Liberal Studies Program > First-Year Program > About FYP > Spotlight > Modernist Movement in Chicago
Rebecca Cameron, Associate Professor, English Department / 4/12/2019 / Twitter / Facebook
However, it was not until I became Associate Chair and Scheduler for the English Department that I became motivated to create my own Discover Chicago class. From that vantage point, I realized that there was a real need for experienced faculty to teach Discover Chicago classes in my department. In addition to pressuring other faculty to take on this challenge, I decided I should step up myself. I asked myself what Chicago-based course I would be in a good position to teach as a Canadian whose research area is primarily British literature and drama, and I realized that ever since I had come to Chicago, I had been informally teaching a particular subject to friends, family, visitors, and students. I'm fascinated with early-twentieth-century modernism, and my informal excursions with both students and guests almost always centered on art and and events associated with modernism, an artistic movement that is exceptionally well represented in Chicago (consider the Chicago Picasso, the Chagall windows, Mies van der Rohe's architecture, or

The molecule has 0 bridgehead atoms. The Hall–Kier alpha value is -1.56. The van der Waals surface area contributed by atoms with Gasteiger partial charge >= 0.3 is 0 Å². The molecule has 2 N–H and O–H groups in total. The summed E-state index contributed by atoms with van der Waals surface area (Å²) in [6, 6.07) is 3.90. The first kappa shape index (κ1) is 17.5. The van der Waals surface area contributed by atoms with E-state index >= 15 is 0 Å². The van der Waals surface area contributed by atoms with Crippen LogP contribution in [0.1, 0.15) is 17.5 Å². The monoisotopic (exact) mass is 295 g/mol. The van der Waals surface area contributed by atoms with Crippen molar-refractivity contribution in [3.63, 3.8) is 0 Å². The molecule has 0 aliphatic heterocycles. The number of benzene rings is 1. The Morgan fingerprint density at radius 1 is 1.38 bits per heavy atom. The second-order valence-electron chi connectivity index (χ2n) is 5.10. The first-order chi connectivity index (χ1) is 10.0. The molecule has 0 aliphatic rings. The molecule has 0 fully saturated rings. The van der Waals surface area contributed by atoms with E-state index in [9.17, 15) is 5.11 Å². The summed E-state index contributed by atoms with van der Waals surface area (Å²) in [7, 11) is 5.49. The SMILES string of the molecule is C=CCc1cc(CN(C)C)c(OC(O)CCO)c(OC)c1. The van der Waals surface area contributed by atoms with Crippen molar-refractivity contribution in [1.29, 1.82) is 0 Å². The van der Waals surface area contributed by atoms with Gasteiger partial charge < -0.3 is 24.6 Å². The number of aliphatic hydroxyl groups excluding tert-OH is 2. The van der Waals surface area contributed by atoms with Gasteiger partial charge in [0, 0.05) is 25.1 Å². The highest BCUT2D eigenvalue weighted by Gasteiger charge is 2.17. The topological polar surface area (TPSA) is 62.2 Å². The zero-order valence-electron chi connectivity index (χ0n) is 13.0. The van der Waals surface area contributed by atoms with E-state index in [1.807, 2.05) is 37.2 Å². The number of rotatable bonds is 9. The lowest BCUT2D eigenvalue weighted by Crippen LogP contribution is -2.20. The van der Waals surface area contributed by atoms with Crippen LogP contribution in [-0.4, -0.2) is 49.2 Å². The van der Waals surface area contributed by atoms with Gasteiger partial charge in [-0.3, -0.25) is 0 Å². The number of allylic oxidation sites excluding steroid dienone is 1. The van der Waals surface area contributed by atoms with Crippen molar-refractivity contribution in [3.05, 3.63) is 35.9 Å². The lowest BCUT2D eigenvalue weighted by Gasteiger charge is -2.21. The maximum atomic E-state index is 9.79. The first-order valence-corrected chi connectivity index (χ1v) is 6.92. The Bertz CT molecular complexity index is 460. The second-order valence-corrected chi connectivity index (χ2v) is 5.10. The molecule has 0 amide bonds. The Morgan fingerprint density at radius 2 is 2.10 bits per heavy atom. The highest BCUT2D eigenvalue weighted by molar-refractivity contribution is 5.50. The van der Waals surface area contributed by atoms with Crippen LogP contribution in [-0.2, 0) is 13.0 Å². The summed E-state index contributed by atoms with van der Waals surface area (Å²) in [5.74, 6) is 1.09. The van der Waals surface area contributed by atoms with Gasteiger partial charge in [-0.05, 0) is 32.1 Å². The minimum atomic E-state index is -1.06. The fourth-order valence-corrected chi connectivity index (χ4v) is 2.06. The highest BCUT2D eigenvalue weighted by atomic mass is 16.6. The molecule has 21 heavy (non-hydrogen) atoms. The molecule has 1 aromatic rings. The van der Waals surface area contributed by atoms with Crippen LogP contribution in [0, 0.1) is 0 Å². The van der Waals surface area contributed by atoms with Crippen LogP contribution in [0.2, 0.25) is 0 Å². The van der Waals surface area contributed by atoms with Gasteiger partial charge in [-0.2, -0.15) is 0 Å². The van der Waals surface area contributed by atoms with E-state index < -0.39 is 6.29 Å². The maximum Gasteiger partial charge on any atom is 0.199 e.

Poetry Magazine). So I set about preparing a proposal to teach a Discover course on the "Modernist Movement in Chicago." By coincidence, just as I was working on the proposal, I learned that the Newberry Library would be hosting a seminar for faculty and graduate students funded by the National Endowment for the Humanities on the topic of "Modernism in Chicago" led by Liesl Olson, the Director of Chicago Studies at the Newberry Library and author of
Chicago Renaissance, Literature and Art in the Midwest Metropolis (Yale UP, 2017). I couldn't believe my luck.
I completed the intensive, four-week seminar at the Newberry just six weeks before my first Discover Chicago course was set to begin. Not only did the seminar introduce me to many new works and ideas that proved useful in planning my class, but it also included excursions, several of which I was able to incorporate in my Discover class (such as the South Side Community Arts Center and the Arts Club of Chicago). Perhaps more importantly, I experienced first-hand the value of experiential learning and the benefit of incorporating site visits, archival documents, and guest experts alongside more traditional modes of classroom teaching. My fellow seminar attendees, all professors and graduate students, agreed that the excursions added significantly to our appreciation and understanding of the subjects we were studying. The Discover Chicago experience was clearly beneficial beyond freshman year.
As those of you who teach Discover Chicago well know, Immersion Week can be